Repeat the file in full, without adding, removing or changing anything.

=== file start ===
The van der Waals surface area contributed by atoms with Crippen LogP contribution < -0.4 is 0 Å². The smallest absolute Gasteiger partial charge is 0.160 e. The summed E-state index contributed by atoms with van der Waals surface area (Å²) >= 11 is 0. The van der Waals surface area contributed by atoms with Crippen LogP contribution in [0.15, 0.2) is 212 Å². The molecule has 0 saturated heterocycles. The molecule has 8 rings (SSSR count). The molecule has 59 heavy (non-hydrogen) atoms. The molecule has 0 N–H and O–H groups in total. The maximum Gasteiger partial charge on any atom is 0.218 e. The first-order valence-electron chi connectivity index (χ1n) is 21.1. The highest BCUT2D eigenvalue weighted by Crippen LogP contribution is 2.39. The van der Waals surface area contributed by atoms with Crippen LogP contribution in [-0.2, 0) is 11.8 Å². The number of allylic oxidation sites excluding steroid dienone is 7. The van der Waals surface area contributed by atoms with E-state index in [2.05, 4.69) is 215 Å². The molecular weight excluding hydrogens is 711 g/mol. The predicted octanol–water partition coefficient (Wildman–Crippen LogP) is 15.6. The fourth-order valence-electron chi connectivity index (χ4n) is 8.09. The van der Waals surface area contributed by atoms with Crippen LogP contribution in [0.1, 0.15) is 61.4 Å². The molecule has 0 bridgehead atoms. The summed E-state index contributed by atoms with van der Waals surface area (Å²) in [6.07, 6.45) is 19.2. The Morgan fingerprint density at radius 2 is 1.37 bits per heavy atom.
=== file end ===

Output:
The van der Waals surface area contributed by atoms with Crippen LogP contribution < -0.4 is 0 Å². The smallest absolute Gasteiger partial charge is 0.160 e. The summed E-state index contributed by atoms with van der Waals surface area (Å²) >= 11 is 0. The van der Waals surface area contributed by atoms with Crippen LogP contribution in [0.15, 0.2) is 212 Å². The molecule has 0 saturated heterocycles. The molecule has 8 rings (SSSR count). The molecule has 59 heavy (non-hydrogen) atoms. The molecule has 0 N–H and O–H groups in total. The maximum Gasteiger partial charge on any atom is 0.218 e. The first-order valence-electron chi connectivity index (χ1n) is 21.1. The highest BCUT2D eigenvalue weighted by Crippen LogP contribution is 2.39. The van der Waals surface area contributed by atoms with Crippen LogP contribution in [-0.2, 0) is 11.8 Å². The number of allylic oxidation sites excluding steroid dienone is 7. The van der Waals surface area contributed by atoms with E-state index in [2.05, 4.69) is 215 Å². The molecular weight excluding hydrogens is 711 g/mol. The predicted octanol–water partition coefficient (Wildman–Crippen LogP) is 15.6. The fourth-order valence-electron chi connectivity index (χ4n) is 8.09. The van der Waals surface area contributed by atoms with Crippen LogP contribution in [0.1, 0.15) is 61.4 Å². The molecule has 0 bridgehead atoms. The summed E-state index contributed by atoms with van der Waals surface area (Å²) in [6.07, 6.45) is 19.2. The Morgan fingerprint density at radius 2 is 1.37 bits per heavy atom.